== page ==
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FAA investigates after Boeing reports workers falsified 787 inspection paperwork

The Federal Aviation Administration (FAA) has launched a fresh investigation into Boeing after the company informed the agency that staff may have not “completed required inspections” during assembly of 787 Dreamliner aircraft. 

In a statement on May 6, 2024, the FAA confirmed that Boeing had “voluntarily informed” it in April 2024 of an issue related to inspections for “adequate bonding and grounding” where the wings join the fuselage on certain 787 planes.  

“The FAA is investigating whether Boeing completed the inspections and whether company employees may have falsified aircraft records. At the same time, Boeing is reinspecting all 787 airplanes still within the production system and must also create a plan to address the in-service fleet,” the FAA said. 

Separately, Boeing shared a memo addressed to employees on April 29, 2024, from the 787 Vice President Scott Stoker who addressed the new setback for the firm.  

Crucially, he wrote that engineers had assessed the “misconduct” and concluded that the issue did not “create an immediate safety of flight issue”. 

Stoker said in the memo that the company violation became known thanks to a whistleblower at the South Carolina Boeing facility who spoke to a manager about his concerns. 

“The teammate saw what appeared to be an irregularity in a required conformance test in wing body join,” Stoker wrote. 

Following the report Boeing learned that several workers had been violating company policies by not performing a required test but still recording the work as having been completed.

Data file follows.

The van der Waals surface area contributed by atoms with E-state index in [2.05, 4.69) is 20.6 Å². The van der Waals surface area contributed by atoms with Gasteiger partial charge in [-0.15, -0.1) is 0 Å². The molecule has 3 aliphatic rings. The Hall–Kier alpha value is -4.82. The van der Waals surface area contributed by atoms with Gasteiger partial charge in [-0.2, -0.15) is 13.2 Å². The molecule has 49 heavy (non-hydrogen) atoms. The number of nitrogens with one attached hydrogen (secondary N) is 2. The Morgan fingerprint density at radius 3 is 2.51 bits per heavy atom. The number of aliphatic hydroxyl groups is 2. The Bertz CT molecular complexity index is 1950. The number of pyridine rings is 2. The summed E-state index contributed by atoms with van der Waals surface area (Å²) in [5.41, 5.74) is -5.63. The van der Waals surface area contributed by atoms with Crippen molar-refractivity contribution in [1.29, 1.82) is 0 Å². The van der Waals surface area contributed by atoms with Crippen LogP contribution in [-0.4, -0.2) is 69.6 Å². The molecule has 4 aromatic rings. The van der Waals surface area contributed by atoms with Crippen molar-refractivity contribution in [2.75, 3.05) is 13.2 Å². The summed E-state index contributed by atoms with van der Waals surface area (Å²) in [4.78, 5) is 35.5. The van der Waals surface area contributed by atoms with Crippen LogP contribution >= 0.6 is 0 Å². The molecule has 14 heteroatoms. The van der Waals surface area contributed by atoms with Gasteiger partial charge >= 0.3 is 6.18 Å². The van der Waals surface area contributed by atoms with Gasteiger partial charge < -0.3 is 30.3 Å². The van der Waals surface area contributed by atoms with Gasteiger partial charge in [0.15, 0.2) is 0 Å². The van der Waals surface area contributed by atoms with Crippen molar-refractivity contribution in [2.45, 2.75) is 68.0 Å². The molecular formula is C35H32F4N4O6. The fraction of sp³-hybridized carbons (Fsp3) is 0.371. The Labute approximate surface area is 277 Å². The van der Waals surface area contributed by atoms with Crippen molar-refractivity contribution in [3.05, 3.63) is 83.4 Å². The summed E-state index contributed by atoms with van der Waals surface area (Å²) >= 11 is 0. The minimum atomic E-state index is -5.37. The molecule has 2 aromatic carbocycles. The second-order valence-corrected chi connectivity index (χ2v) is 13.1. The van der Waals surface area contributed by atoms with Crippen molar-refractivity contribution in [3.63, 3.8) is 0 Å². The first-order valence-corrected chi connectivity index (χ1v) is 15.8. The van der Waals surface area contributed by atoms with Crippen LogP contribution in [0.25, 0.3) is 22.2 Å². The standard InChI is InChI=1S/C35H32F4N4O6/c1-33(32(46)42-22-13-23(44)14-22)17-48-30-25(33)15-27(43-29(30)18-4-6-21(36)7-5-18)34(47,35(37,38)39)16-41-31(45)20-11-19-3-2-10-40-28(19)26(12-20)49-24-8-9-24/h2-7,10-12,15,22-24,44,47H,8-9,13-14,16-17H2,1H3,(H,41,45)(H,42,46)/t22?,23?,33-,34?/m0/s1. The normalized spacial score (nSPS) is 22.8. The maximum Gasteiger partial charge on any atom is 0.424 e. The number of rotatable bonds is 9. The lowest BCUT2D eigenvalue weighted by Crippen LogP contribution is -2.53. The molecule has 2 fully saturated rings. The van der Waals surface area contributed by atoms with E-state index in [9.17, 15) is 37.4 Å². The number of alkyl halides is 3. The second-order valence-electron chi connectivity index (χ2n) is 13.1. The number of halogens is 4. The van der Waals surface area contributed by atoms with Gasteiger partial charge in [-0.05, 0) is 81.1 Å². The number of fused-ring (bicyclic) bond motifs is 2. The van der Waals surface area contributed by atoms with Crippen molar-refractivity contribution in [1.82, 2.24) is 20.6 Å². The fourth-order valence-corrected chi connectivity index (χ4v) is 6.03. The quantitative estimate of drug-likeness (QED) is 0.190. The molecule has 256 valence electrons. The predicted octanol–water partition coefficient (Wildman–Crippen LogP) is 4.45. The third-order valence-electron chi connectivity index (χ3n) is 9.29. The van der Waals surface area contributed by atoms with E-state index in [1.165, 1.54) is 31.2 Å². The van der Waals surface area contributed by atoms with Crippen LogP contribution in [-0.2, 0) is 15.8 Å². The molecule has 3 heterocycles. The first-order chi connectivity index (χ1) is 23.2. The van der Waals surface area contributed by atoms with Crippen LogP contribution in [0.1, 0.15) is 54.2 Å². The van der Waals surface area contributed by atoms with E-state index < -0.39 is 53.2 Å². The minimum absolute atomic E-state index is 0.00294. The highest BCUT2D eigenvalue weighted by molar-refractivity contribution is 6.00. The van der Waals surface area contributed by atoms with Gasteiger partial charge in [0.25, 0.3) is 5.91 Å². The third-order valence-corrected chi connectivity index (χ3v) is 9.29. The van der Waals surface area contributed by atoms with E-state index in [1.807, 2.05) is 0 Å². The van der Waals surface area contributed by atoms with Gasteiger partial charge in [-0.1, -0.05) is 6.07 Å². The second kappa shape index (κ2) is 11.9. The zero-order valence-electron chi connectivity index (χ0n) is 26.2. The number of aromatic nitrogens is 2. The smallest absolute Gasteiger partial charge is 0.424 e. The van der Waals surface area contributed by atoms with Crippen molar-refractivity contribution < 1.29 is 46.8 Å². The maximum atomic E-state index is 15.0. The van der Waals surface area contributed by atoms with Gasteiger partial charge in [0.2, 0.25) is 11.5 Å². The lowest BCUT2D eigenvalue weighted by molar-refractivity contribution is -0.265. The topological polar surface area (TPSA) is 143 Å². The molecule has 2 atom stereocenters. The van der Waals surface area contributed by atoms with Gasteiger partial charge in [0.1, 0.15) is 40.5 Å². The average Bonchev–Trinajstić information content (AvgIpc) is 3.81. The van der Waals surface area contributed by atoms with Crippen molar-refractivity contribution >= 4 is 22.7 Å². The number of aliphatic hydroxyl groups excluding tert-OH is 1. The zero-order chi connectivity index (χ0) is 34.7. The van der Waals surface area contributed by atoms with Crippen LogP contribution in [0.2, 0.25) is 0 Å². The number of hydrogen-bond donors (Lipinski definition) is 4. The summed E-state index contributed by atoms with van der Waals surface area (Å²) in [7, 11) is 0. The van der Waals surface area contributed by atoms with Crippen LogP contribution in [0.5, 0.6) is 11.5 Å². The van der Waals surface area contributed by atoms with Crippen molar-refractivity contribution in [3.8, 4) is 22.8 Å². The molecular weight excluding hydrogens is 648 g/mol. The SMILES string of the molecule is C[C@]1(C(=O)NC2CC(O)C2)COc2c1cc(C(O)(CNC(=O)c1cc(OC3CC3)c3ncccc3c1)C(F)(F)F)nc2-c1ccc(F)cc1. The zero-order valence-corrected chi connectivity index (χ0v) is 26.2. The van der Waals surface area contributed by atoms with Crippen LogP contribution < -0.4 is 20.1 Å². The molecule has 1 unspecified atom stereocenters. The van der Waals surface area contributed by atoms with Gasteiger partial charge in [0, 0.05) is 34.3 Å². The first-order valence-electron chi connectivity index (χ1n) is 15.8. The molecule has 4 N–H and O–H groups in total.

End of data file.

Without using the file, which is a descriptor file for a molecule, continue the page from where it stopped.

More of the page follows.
‘Swift and serious corrective action’

Stocker added that the company was taking “swift and serious corrective action with multiple teammates”. 

Boeing’s latest problem comes after an Alaska Airlines 787 MAX 9 suffered a plug door blowout on January 5, 2024, shortly after takeoff.  

The accident prompted an investigation by the National Transportation Safety Board (NTSB) that announced in a preliminary accident investigation report that key bolts to hold the door plug in place appeared to be missing. 

“Four bolts that prevent upward movement of the mid exit door plug were missing before the mid exit plug moved upward off the stop pads,” the NTSB said.    

This led to the FAA launching a six-week audit of Boeing and Spirit AeroSystems which found “multiple instances where the companies allegedly failed to comply with manufacturing quality control requirements”.   

More recently whistleblower Sam Salehpour has alleged that processes were carried out during the production of 777 and 787 Dreamliner jets which put the longevity and safety of both aircraft types at risk.    

Aircraft production has been scaled back at Boeing while it struggles to get on top of the crisis and airlines have been forced to readjust ambitions for the future due to the reduction in deliveries that has been forecast.   

The post FAA investigates after Boeing reports workers falsified 787 inspection paperwork appeared first on AeroTime.

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